Evaluation of Behavioral Skills Training for Teaching Functional Assessment and Treatment Selection Skills to Parents
Degree Granting Department
Child and Family Studies
Raymond G. Miltenberger, Ph.D.
Bobbie J. Vaughn, Ph.D.
Kimberly Crosland, Ph.D.
parent training, antecedents, consequences, functional interventions, classroom training
There have been many studies on teaching behavior analytic skills to parents for addressing problem behavior exhibited by their children. However, very few studies have addressed the issue of teaching parents to conduct a functional assessment and design a treatment for the problem behavior. The present study utilized behavioral skills training to teach parents how to conduct ABC recording, write a summary statement based on the data collected, and determine the proper treatment choices. The 8 participants participated in one 3 hour class in which a trainer used instructions, modeling, rehearsal, and feedback to teach these three skill sets. Prior to class, during class, directly after class training, and 1 to 2 weeks following class, the participants viewed at least four videos with each showing a problem behavior serving a different function in the context of a parent child interaction. The percentage of correct responding for each dependent variable (ABC recording, summary statement, and treatment choices) was calculated and baseline and post-treatment scores were compared via a multiple baseline across participants design. The results showed an increase in the percentage correct for most skills for most participants. These results show that it is possible to teach parents to conduct a functional assessment and chose proper treatment strategies. Future implications in parent training are discussed.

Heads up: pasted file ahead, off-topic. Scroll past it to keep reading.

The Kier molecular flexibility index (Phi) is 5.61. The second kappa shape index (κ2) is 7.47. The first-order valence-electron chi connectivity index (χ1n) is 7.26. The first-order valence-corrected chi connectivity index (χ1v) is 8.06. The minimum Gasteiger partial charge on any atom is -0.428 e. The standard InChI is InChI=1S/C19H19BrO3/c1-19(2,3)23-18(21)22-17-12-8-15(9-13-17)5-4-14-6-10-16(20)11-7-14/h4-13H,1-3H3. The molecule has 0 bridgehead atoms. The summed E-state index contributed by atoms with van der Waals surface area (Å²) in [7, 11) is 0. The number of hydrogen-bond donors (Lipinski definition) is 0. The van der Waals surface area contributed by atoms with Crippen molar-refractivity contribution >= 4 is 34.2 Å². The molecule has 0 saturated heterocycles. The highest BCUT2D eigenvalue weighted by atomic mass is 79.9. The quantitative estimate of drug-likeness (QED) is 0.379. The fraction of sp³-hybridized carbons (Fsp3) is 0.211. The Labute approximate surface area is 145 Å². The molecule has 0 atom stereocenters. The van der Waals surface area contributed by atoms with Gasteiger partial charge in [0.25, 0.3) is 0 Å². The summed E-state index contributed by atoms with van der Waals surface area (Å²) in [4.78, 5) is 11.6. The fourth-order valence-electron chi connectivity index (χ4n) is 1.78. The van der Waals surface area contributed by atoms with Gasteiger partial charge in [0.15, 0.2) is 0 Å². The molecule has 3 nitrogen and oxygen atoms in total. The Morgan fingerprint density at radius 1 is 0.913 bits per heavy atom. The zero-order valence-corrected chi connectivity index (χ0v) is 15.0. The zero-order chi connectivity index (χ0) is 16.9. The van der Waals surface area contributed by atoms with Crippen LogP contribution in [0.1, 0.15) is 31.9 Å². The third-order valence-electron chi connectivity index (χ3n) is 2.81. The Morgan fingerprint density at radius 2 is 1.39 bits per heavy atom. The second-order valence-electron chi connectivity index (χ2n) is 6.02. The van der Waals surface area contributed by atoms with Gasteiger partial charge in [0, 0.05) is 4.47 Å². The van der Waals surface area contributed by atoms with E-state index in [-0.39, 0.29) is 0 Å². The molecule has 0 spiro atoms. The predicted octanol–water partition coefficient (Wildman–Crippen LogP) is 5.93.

Scholar Commons Citation
Graves, Rachel K., "Evaluation of Behavioral Skills Training for Teaching Functional Assessment and Treatment Selection Skills to Parents" (2010). USF Tampa Graduate Theses and Dissertations.